PROBLEMS IN MEANING
both beauty and art, has but one objectART." 48 Indeed, unless many new words should be coined to symbolize the numerous attitudes toward beauty and art, variety and contrast in esthetic theory must continue. But prevalent confusions can be avoided by recognizing the inevitability of divergent definitions and statements, by interpreting these correctly, and by defining one's own position with care.
(5) Volitional Definitions and Propositions
Less obvious than the linguistic diversity in esthetics and art criticism is the nature of the diverse linguistic forms. Are the esthetic approaches which we have loosely called attitudes, opinions, and interpretations, in fact volitional definitions, propositions, or real definitions? And what function can each of these three linguistic forms have in the solution of verbal and real problems of art criticism and esthetics? These are crucial questions.
Postponing, for the present, the confused and confusing real definitions, which will be the chief object of my attack, I should say that far too few initial pronouncements upon the nature of art and beauty are volitional definitions. To be sure, the authors of The Foundations of Aesthetics label as definitions the sixteen doctrines discussed; but these doctrines are for the most part explanations of referents rather than volitional definitions of terms; they seem to be, therefore, either real definitions or propositions. Often, unfortunately, the classification remains doubtful because the ambiguous auxiliary "is" in sentences beginning "art or beauty is" gives one pause as to the intended meaning. Writers are all too reluctant to use more awkward but far clearer verbal forms like: "It is in this sense that I use the words," or, "By art and beauty I mean such and such." Were such forms more regu-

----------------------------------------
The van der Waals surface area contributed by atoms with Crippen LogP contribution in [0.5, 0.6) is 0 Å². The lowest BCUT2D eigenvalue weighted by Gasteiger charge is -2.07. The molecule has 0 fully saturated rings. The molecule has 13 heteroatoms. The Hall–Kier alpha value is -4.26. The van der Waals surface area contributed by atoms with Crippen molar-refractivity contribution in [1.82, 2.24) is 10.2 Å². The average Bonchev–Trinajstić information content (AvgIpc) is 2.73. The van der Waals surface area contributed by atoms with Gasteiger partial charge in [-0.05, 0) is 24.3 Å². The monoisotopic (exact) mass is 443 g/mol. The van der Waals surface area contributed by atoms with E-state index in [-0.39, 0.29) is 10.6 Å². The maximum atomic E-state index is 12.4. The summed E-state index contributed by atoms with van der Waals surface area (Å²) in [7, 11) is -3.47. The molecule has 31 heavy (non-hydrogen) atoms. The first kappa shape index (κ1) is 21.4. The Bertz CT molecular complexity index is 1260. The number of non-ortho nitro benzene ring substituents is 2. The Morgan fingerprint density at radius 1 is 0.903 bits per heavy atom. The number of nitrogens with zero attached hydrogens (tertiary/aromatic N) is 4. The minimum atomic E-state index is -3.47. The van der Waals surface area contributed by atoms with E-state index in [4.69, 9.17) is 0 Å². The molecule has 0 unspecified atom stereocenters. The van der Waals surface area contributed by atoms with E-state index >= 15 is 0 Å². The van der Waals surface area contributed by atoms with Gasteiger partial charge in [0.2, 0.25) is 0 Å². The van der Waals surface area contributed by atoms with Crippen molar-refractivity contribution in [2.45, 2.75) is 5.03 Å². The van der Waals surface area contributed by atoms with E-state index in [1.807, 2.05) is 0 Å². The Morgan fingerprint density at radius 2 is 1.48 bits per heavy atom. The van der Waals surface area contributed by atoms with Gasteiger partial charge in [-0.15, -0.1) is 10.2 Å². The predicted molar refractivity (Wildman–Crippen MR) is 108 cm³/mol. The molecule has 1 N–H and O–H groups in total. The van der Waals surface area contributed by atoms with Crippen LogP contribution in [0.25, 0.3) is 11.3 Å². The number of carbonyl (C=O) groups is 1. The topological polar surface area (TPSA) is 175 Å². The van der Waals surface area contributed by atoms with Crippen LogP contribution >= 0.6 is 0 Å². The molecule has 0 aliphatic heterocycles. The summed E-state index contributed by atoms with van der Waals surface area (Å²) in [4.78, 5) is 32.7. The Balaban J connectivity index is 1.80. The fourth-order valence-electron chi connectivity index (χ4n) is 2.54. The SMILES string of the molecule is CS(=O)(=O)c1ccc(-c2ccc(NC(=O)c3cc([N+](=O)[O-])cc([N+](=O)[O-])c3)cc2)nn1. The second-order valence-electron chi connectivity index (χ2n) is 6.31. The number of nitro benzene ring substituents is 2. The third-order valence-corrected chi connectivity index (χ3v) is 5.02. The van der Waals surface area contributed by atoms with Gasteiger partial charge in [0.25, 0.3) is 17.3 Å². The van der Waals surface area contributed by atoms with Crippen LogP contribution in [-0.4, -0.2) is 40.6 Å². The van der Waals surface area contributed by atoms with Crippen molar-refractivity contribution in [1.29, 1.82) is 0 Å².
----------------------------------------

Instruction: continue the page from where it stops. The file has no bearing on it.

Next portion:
48. F. M. Gatz, "The Place of Beauty and Art in Aesthetics," The Journal of Aesthetics and Art Criticism, Winter, 1941-42, p. 54.